Liverpool councillors back revived Chinatown development

Artist's impression of the Great George Street Project Image copyright Great George Street Project
Image caption The new scheme will see seven buildings built on the site

Plans to develop a Liverpool site left derelict following the collapse of a regeneration scheme have been approved, despite objections from church leaders.

Councillors backed the £170m Great George Street Project, which will see seven buildings erected near Chinatown.

Developers said it would "revitalise" the area, but the city's Anglican diocese said it would obscure an important view of Liverpool Cathedral.

A previous plan stalled when the original backer hit financial problems.

The new plan has proposed seven buildings be built, ranging in height from two to 18-storeys and comprising a combination of town houses, apartments and office space.

The scheme includes leisure facilities and the creation of a new park. It will also see the retention of the Grade II listed former North and South Wales Bank on Great George Place.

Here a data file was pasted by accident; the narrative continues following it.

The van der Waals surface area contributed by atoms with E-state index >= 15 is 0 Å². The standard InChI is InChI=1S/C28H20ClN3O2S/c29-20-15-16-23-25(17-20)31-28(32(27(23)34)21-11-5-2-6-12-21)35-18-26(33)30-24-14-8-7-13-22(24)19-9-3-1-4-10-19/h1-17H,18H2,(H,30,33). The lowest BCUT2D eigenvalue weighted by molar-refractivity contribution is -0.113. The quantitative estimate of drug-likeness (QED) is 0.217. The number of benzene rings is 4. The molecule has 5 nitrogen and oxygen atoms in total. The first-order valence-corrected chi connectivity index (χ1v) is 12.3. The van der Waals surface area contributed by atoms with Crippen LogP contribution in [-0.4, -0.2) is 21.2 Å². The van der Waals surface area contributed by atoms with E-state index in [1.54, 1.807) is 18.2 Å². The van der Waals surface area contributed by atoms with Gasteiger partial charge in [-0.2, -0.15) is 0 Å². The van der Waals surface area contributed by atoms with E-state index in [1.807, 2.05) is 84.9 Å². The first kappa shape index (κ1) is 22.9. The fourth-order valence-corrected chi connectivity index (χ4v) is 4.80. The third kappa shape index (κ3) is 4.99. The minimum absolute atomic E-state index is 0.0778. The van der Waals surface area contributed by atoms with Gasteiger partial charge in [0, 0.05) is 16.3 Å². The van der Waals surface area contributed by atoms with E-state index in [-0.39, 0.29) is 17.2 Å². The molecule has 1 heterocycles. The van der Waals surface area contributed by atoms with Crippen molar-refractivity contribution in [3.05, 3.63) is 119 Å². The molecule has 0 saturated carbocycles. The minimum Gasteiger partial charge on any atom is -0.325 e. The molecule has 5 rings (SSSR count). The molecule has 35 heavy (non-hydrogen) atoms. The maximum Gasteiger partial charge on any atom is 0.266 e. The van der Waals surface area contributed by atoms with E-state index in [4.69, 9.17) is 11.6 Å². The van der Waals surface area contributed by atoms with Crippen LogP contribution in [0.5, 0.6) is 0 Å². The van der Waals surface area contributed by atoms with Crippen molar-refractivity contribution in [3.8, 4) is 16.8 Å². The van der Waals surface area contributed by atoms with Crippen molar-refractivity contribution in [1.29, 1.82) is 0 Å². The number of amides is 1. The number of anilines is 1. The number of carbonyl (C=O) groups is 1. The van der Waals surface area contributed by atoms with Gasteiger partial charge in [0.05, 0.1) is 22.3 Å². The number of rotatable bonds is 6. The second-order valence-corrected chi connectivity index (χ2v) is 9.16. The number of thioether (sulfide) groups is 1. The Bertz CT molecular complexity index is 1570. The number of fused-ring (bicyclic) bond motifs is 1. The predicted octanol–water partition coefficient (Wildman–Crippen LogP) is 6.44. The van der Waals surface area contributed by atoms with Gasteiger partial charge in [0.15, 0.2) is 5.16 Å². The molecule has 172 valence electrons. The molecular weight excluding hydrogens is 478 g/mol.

Image caption City planners said the new scheme will not obscure the silhouette of Liverpool Cathedral

Opposing the plan, the Bishop of Warrington, the Right Reverend Beverley Mason said the development's tallest tower would obscure the view of the cathedral on St James's Mount from the city's waterfront.

She said it should be visible as it was "part of the fabric of the city's skyline".

However, the city's planners said they were satisfied the development still allowed the cathedral's silhouette "to dominate the city".

Neal Hunter, chief executive officer for the project, said it was "a challenging and complex site, with historic issues from a number of previous failed schemes, which could have blighted this project altogether".

However, he said the project had "worked closely with the planning department at Liverpool City Council to deliver a scheme that will create a quality neighbourhood".

The site has been abandoned for three years since the collapse of The 'New Chinatown Project' in September 2016.

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